|'Strickland is an expert at suggesting anything your mind wishes to see'|
The seeds for the unparalleled otherworldly foundations of Peter Strickland's oeuvre to date can be clearly seen in Katalin Varga, the writer/director's first feature. Whilst the narrative of this story may be more defined than that of Strickland's later films - Berberian Sound Studio and The Duke Of Burgundy - there pervades an atmosphere which suggests that things may not quite be as they seem.
Strickland is an expert at suggesting anything your mind wishes to see. His films can be parables, peeks into alternative universes, dystopias, utopias, or all in the mind of their protagonist. They are so open ended that they could confound, but embrace them and their truly unique way of glimpsing narrative and you can be rewarded with a 'choose your own adventure' of delights.
The key scene here takes place in a boat, as Katalin (Hilda Péter) recounts the tale of her rape to two observers. As she goes into graphic detail about what happened, she begins to tell of the aftermath, of the animals in the forest bringing wood and moss and leaves to cover her and keep her warm through the night. As the story continues, the boat spins, apparently directionless, Katalin and her narrative spooling through time. Her description of events seems unlikely to have taken place but then, who knows? Strickland's camera suggests that there is something in the woods, the obvious reading of which is fear from Katalin of what has gone before, but the dual suggestion that it could be something else is Strickland to a 't'.
The rest of the film, shot on grainy 16mm, ploughs a straighter furrow than the director's other movies. Katalin is your prototypical avenging angel, on a modest hunt for two people; one who facilitated her rape and the other who committed the crime. Strickland tells the story with little genre embellishment. Katalin is on a moral crusade, not the type which might find its way into a ninety-minute Horror retelling. Whilst the core of the film is concerned with how the crime can be reconciled, it is noticeable that the narrative includes elements of generosity as well. Katalin is helped by strangers along the way, not to mention her supposed interaction with the forest-dwellers.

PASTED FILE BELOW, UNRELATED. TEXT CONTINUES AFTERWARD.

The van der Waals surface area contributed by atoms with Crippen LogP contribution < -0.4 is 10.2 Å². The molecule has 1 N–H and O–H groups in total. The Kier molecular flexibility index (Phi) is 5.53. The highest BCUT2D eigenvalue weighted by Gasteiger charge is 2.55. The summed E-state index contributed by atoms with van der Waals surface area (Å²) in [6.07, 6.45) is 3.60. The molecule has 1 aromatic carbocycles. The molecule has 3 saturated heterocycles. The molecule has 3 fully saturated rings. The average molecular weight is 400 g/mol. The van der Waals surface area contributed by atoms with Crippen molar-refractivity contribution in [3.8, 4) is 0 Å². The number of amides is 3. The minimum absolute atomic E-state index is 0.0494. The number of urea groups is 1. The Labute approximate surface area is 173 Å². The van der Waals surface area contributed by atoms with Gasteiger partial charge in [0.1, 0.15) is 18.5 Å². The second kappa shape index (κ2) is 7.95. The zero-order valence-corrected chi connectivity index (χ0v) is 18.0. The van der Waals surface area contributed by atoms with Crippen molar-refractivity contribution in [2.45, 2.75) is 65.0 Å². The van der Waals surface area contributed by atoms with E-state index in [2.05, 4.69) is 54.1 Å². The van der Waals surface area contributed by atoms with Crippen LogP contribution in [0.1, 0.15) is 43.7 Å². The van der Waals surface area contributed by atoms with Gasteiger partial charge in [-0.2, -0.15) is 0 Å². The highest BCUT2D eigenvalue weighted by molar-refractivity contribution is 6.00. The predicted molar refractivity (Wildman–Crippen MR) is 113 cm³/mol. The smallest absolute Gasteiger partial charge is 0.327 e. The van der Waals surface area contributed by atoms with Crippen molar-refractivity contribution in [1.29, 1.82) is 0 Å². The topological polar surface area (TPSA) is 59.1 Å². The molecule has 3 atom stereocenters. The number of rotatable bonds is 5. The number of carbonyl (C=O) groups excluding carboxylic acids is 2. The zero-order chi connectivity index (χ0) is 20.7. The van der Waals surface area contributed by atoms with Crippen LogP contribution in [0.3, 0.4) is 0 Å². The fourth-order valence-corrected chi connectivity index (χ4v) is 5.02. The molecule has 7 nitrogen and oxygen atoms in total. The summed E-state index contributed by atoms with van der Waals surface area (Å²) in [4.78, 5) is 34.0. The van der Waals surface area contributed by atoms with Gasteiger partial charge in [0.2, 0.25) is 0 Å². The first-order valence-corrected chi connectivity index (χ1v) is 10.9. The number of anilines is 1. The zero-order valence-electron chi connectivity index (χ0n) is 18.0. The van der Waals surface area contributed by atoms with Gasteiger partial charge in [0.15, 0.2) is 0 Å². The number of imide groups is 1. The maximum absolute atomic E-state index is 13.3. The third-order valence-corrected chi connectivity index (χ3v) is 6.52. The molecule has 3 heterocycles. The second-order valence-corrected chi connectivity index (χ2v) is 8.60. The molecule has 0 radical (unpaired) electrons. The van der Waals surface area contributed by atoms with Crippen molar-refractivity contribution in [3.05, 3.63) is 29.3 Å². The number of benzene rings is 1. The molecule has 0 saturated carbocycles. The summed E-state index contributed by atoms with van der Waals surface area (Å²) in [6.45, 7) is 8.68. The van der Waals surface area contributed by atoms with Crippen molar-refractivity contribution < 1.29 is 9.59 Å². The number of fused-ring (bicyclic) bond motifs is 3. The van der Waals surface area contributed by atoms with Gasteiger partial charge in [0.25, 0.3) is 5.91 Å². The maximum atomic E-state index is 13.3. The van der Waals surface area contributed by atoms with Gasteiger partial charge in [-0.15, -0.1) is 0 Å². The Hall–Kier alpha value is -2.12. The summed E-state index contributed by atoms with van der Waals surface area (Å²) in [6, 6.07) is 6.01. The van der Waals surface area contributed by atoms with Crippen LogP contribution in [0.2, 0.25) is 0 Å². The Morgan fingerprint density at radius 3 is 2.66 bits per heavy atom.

Whilst those who are not fans of Berberian or Burgundy may point to the lack of definition come the close of those two films, it is exactly that definition which hurts Katalin Varga. Strickland wraps up his narrative fairly neatly, Katalin's actions coming full circle, as the never-ending violence of men shows itself once again. Given that we conclude with all of the main surviving characters in the mysterious forest, perhaps a less definitive outcome would have been remembered as more 'Strickland-esque'.